Md. firm's shares dive 39%

United Therapeutics expects to stop developing Beraprost

October 16, 2001|By Julie Bell | Julie Bell,SUN STAFF

Shares of United Therapeutics Corp. fell nearly 39 percent yesterday afternoon after the company announced that it expects to cease development of its drug Beraprost for peripheral vascular disease after it failed to significantly help patients taking it in a clinical trial.

Shares lost $6.32, to close at $10.04 on the Nasdaq stock market. More than 2.8 million shares traded, nearly 11 times the average daily volume in the last six months.

The Silver Spring company said the late-stage test, which involved 750 patients at 60 sites across the United States, failed to replicate the positive results of a similar trial in Europe. Both were Phase III clinical trials designed to see whether Beraprost reduced the pain of peripheral vascular disease patients when they walked.

Phase III is the third and final stage of human testing required by the Food and Drug Administration before it will consider a drug for the market.

"We are completely surprised by the discrepancy between the results achieved in this study and the significant results achieved by the European study," Michael Wade, the company's associate director of research and development, said in a statement.

Wade said the criteria used to determine whether patients were eligible, and the study's primary goals, were "nearly identical" with the European test that showed Beraprost to be effective.

Peripheral vascular disease, which affects about 6 million people in the United States, involves a painful narrowing of blood vessels in the legs that can lead to leg ulcers and ultimately result in amputation. The disease is associated with a reduced amount of a natural compound in the blood vessels called prostacyclin that is believed to dilate blood vessels when necessary.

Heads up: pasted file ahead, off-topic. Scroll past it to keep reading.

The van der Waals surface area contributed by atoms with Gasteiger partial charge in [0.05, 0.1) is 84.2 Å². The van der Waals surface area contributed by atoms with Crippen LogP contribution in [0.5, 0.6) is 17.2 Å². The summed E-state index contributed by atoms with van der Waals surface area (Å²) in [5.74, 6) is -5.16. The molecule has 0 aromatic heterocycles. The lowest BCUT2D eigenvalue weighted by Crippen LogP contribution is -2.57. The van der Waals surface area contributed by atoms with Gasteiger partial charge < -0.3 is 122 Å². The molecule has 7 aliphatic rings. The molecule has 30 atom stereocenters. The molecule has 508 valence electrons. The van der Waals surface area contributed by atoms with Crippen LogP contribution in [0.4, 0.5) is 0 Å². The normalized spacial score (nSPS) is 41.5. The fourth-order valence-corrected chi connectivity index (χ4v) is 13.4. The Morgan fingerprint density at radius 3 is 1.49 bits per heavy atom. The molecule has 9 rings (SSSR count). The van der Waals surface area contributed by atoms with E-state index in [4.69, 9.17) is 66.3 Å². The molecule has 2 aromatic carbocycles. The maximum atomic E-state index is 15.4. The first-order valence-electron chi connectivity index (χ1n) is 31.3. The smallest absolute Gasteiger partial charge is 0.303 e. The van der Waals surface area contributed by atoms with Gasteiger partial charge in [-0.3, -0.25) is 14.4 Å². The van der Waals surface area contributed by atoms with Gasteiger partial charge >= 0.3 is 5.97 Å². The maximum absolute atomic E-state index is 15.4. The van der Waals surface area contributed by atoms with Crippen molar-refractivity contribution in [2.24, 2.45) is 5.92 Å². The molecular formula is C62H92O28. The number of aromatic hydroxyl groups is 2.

Beraprost, a version of prostacyclin that patients take orally, lasts only about 45 minutes in the blood. The company said yesterday that it is evaluating whether to continue development of a sustained-release version of Beraprost, to which it obtained the rights in July 2000. In addition, United Therapeutics said it would continue its Phase III testing of Beraprost as a treatment for pulmonary arterial hypertension, a disease similar to peripheral vascular disease that affects the vessels between the heart and lungs and can be fatal.

United Therapeutics had scheduled Beraprost for peripheral vascular disease to be the second drug it brought to market.

It is awaiting FDA clearance to market its first, Remodulin, a treatment for pulmonary hypertension that is administered via a pump through a needle placed under the skin.

Baltimore Sun Articles
Please note the green-lined linked article text has been applied commercially without any involvement from our newsroom editors, reporters or any other editorial staff.